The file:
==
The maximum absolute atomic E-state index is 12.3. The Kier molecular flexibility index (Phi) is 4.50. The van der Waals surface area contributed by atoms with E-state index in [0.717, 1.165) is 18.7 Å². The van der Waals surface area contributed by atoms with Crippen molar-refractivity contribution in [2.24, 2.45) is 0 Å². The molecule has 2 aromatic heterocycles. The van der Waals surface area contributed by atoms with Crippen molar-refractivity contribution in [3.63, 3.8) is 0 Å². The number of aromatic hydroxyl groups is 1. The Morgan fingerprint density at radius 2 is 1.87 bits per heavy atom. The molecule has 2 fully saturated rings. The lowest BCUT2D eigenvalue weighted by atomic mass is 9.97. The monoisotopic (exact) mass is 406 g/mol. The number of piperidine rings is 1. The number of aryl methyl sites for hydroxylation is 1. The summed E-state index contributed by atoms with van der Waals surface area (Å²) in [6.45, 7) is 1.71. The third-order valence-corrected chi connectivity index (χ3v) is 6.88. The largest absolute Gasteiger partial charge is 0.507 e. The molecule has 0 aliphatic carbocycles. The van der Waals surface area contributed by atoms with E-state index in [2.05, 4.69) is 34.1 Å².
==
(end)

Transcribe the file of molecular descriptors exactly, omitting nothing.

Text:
The maximum absolute atomic E-state index is 12.3. The Kier molecular flexibility index (Phi) is 4.50. The van der Waals surface area contributed by atoms with E-state index in [0.717, 1.165) is 18.7 Å². The van der Waals surface area contributed by atoms with Crippen molar-refractivity contribution in [2.24, 2.45) is 0 Å². The molecule has 2 aromatic heterocycles. The van der Waals surface area contributed by atoms with Crippen molar-refractivity contribution in [3.63, 3.8) is 0 Å². The number of aromatic hydroxyl groups is 1. The Morgan fingerprint density at radius 2 is 1.87 bits per heavy atom. The molecule has 2 fully saturated rings. The lowest BCUT2D eigenvalue weighted by atomic mass is 9.97. The monoisotopic (exact) mass is 406 g/mol. The number of piperidine rings is 1. The number of aryl methyl sites for hydroxylation is 1. The summed E-state index contributed by atoms with van der Waals surface area (Å²) in [6.45, 7) is 1.71. The third-order valence-corrected chi connectivity index (χ3v) is 6.88. The largest absolute Gasteiger partial charge is 0.507 e. The molecule has 0 aliphatic carbocycles. The van der Waals surface area contributed by atoms with E-state index in [2.05, 4.69) is 34.1 Å².